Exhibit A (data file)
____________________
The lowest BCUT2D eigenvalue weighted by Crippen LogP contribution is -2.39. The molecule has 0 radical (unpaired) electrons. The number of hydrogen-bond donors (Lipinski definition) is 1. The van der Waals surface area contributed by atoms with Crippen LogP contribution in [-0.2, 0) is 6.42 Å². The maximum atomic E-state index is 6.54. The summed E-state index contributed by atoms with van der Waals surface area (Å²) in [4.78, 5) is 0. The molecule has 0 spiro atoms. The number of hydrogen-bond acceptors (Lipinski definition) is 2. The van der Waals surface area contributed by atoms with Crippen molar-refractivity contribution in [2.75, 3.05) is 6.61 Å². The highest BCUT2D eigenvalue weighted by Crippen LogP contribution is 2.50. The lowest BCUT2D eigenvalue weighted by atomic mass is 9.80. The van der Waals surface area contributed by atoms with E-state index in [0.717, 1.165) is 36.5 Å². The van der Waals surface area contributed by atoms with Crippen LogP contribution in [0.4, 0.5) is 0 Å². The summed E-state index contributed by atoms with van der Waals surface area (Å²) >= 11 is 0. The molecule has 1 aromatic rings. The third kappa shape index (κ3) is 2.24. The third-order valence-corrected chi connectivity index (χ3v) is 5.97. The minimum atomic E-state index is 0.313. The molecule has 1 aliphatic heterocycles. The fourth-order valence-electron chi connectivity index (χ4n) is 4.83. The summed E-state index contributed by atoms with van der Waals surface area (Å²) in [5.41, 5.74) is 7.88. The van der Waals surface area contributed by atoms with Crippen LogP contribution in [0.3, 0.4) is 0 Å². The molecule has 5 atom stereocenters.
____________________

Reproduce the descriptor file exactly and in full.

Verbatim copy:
The lowest BCUT2D eigenvalue weighted by Crippen LogP contribution is -2.39. The molecule has 0 radical (unpaired) electrons. The number of hydrogen-bond donors (Lipinski definition) is 1. The van der Waals surface area contributed by atoms with Crippen LogP contribution in [-0.2, 0) is 6.42 Å². The maximum atomic E-state index is 6.54. The summed E-state index contributed by atoms with van der Waals surface area (Å²) in [4.78, 5) is 0. The molecule has 0 spiro atoms. The number of hydrogen-bond acceptors (Lipinski definition) is 2. The van der Waals surface area contributed by atoms with Crippen molar-refractivity contribution in [2.75, 3.05) is 6.61 Å². The highest BCUT2D eigenvalue weighted by Crippen LogP contribution is 2.50. The lowest BCUT2D eigenvalue weighted by atomic mass is 9.80. The van der Waals surface area contributed by atoms with E-state index in [0.717, 1.165) is 36.5 Å². The van der Waals surface area contributed by atoms with Crippen LogP contribution in [0.4, 0.5) is 0 Å². The summed E-state index contributed by atoms with van der Waals surface area (Å²) >= 11 is 0. The molecule has 1 aromatic rings. The third kappa shape index (κ3) is 2.24. The third-order valence-corrected chi connectivity index (χ3v) is 5.97. The minimum atomic E-state index is 0.313. The molecule has 1 aliphatic heterocycles. The fourth-order valence-electron chi connectivity index (χ4n) is 4.83. The summed E-state index contributed by atoms with van der Waals surface area (Å²) in [5.41, 5.74) is 7.88. The van der Waals surface area contributed by atoms with Crippen LogP contribution in [0.3, 0.4) is 0 Å². The molecule has 5 atom stereocenters.